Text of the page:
“This is worth repeating. It’s in Apple’s DNA that technology is not enough. It’s tech married with the liberal arts and the humanities. Nowhere is that more true than in the post-PC products. Our competitors are looking at this like it’s the next PC market. That is not the right approach to this. These are post-PC devices that need to be easier to use than a PC, more intuitive.” Steve Jobs at conclusion of iPad2 announcement.
Maybe the habit began when our son was an infant because it was in that era- before he grew to 6’2″ at 14- when he hit the rack at 7:30 so we would continue a TV series, usually HBO, as we had dinner. Sounds uncouth, I know, and having a child in the middle years of adulthood justifies offending the New Orleans sensibilities. We began with the X-Files, continued through the Sopranos and finished-up with Homicide unless, of course, Michael Jordan and the Bulls were on tv. Then the Brits invaded led by Foyle’s War and whatever else the cast thereof acted in next. About the only regular programs that gathered the family were The Simpsons (these days, I’m the lone man standing or sitting in this case), Mystery on Masterpiece and whenever either Tiger Woods or Roger Federer were on. Tessa can watch Tiger longer than I can! Our principal source of video entertainment were the three disks from Netflix and the PS2/3 for our son. Cable was only good for sports and as a break from PlayStation.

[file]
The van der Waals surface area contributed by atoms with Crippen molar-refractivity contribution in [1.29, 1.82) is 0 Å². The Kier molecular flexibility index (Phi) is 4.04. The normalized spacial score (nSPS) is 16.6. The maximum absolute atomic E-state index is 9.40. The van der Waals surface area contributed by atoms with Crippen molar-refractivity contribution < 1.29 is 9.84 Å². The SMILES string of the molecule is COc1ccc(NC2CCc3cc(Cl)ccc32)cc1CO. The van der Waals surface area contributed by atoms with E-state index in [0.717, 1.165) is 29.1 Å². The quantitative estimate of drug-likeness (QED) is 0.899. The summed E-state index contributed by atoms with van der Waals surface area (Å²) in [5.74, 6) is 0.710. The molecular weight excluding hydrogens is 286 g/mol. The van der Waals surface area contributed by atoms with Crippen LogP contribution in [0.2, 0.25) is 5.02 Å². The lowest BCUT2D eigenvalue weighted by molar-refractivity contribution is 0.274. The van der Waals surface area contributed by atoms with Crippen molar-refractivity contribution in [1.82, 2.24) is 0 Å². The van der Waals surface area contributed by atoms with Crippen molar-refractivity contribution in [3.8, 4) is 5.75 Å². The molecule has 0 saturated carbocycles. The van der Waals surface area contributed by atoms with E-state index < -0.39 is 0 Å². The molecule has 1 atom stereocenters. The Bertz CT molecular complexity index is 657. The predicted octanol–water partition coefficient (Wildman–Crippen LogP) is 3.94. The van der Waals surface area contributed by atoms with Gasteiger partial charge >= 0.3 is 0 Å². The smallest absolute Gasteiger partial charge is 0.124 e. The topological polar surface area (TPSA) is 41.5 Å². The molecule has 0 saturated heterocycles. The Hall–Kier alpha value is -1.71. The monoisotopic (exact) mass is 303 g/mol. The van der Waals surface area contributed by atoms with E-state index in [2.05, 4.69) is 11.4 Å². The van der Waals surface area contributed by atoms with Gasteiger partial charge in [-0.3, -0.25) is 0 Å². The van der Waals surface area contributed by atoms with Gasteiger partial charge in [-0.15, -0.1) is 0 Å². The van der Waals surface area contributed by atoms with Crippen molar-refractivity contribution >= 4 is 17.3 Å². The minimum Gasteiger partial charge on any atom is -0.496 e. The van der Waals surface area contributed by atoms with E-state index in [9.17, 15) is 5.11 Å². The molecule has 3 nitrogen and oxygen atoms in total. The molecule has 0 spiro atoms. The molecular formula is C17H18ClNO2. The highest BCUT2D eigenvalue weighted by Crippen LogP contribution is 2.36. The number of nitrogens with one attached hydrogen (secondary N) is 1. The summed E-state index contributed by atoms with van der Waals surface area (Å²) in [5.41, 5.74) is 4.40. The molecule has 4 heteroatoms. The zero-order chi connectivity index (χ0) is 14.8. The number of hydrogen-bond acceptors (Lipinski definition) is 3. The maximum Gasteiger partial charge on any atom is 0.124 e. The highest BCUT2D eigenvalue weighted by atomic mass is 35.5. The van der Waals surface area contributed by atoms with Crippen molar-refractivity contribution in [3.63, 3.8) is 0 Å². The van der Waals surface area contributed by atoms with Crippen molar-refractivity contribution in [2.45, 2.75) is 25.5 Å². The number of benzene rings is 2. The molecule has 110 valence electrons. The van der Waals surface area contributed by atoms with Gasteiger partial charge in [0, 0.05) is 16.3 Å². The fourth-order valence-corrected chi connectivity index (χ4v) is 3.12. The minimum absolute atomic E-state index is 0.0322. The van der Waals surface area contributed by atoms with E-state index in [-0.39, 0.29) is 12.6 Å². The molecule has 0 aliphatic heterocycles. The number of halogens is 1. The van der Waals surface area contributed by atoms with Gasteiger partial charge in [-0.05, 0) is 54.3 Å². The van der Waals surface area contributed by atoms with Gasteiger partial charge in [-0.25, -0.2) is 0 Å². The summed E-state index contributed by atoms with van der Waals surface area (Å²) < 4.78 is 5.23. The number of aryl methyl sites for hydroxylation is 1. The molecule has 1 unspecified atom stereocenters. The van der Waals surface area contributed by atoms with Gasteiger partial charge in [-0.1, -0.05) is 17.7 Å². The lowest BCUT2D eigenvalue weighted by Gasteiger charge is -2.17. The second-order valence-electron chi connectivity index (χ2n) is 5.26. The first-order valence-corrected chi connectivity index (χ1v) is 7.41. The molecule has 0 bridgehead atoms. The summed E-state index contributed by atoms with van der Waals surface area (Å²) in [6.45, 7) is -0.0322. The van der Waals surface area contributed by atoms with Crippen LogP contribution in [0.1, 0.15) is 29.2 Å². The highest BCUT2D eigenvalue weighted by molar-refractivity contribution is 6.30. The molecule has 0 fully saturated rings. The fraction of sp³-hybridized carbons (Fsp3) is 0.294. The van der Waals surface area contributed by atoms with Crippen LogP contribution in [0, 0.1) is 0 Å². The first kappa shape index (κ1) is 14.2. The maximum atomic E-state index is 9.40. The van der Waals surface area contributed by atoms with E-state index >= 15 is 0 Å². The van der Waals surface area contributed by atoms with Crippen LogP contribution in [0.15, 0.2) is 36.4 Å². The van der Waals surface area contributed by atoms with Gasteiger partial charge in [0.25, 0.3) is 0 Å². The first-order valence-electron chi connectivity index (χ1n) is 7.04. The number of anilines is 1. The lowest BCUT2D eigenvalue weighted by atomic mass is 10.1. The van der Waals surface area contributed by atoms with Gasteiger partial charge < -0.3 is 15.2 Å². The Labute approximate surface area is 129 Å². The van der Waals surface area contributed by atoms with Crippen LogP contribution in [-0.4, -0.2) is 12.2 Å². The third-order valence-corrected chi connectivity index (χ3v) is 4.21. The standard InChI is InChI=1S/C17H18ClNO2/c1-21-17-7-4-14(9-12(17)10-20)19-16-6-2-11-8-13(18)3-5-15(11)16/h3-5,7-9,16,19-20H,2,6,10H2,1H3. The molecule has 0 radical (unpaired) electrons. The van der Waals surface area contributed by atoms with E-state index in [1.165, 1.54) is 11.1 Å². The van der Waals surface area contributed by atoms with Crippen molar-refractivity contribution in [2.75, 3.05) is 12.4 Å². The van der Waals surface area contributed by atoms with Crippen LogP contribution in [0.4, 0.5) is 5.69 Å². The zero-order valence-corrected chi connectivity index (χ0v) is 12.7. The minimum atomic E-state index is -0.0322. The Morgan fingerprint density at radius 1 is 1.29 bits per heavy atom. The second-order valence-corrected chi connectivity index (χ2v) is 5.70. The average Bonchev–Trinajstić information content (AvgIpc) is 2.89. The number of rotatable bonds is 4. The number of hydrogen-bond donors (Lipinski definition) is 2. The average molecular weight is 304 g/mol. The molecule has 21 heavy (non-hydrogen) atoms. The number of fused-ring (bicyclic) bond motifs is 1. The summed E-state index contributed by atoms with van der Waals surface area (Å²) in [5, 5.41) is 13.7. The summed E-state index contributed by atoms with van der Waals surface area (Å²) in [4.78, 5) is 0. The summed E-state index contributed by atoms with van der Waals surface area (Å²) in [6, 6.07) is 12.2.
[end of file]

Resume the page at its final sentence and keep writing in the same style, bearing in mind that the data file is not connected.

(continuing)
Spoofing The Muppets, they get way with murder. Moe not kissing KP’s naval. Joke at the end of the latest Christmas Special.
We can talk about PlayStation’s impact on US-Chinese competition some other time. Most days when his grades are good, I feel that the experience of a 60′ Hitachi screen (super deal from Circuit City) with Bose speakers from the pawn shop are way more compelling than clicking through ads to find mediocre content even for a teenager curious about the reality shows.
We tried the premium package of cable mainly for the Tennis Channel and we kind of enjoyed the improved picture quality of the added-cost cable box. Ultimately – this is circa 2007 – we returned to the basic cable package and resumed our Netflix fix.